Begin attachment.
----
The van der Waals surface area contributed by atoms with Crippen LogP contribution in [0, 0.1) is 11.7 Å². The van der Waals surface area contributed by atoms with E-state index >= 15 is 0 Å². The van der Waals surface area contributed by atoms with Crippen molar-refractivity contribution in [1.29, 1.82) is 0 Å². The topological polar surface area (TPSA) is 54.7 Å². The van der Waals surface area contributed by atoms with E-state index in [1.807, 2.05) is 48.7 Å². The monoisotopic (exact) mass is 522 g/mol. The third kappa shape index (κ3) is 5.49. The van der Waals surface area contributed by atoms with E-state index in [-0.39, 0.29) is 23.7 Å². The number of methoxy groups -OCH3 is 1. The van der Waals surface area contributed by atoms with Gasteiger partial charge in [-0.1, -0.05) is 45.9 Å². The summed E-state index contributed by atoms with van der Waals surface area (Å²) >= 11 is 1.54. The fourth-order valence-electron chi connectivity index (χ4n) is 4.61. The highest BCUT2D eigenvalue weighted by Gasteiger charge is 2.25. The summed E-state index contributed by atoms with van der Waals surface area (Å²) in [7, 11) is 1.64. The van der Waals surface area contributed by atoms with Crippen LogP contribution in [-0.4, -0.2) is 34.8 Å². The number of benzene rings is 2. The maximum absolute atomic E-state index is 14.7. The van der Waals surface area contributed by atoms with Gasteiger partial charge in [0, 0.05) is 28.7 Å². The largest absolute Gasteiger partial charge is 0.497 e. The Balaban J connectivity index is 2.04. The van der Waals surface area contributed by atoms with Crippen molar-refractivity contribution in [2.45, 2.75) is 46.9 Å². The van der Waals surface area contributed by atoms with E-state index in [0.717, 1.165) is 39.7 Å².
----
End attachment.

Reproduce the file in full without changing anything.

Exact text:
The van der Waals surface area contributed by atoms with Crippen LogP contribution in [0, 0.1) is 11.7 Å². The van der Waals surface area contributed by atoms with E-state index >= 15 is 0 Å². The van der Waals surface area contributed by atoms with Crippen molar-refractivity contribution in [1.29, 1.82) is 0 Å². The topological polar surface area (TPSA) is 54.7 Å². The van der Waals surface area contributed by atoms with E-state index in [1.807, 2.05) is 48.7 Å². The monoisotopic (exact) mass is 522 g/mol. The third kappa shape index (κ3) is 5.49. The van der Waals surface area contributed by atoms with E-state index in [-0.39, 0.29) is 23.7 Å². The number of methoxy groups -OCH3 is 1. The van der Waals surface area contributed by atoms with Gasteiger partial charge in [-0.1, -0.05) is 45.9 Å². The summed E-state index contributed by atoms with van der Waals surface area (Å²) >= 11 is 1.54. The fourth-order valence-electron chi connectivity index (χ4n) is 4.61. The highest BCUT2D eigenvalue weighted by Gasteiger charge is 2.25. The summed E-state index contributed by atoms with van der Waals surface area (Å²) in [7, 11) is 1.64. The van der Waals surface area contributed by atoms with Crippen LogP contribution in [-0.4, -0.2) is 34.8 Å². The number of benzene rings is 2. The maximum absolute atomic E-state index is 14.7. The van der Waals surface area contributed by atoms with Gasteiger partial charge in [0, 0.05) is 28.7 Å². The largest absolute Gasteiger partial charge is 0.497 e. The Balaban J connectivity index is 2.04. The van der Waals surface area contributed by atoms with Crippen molar-refractivity contribution in [2.45, 2.75) is 46.9 Å². The van der Waals surface area contributed by atoms with E-state index in [0.717, 1.165) is 39.7 Å².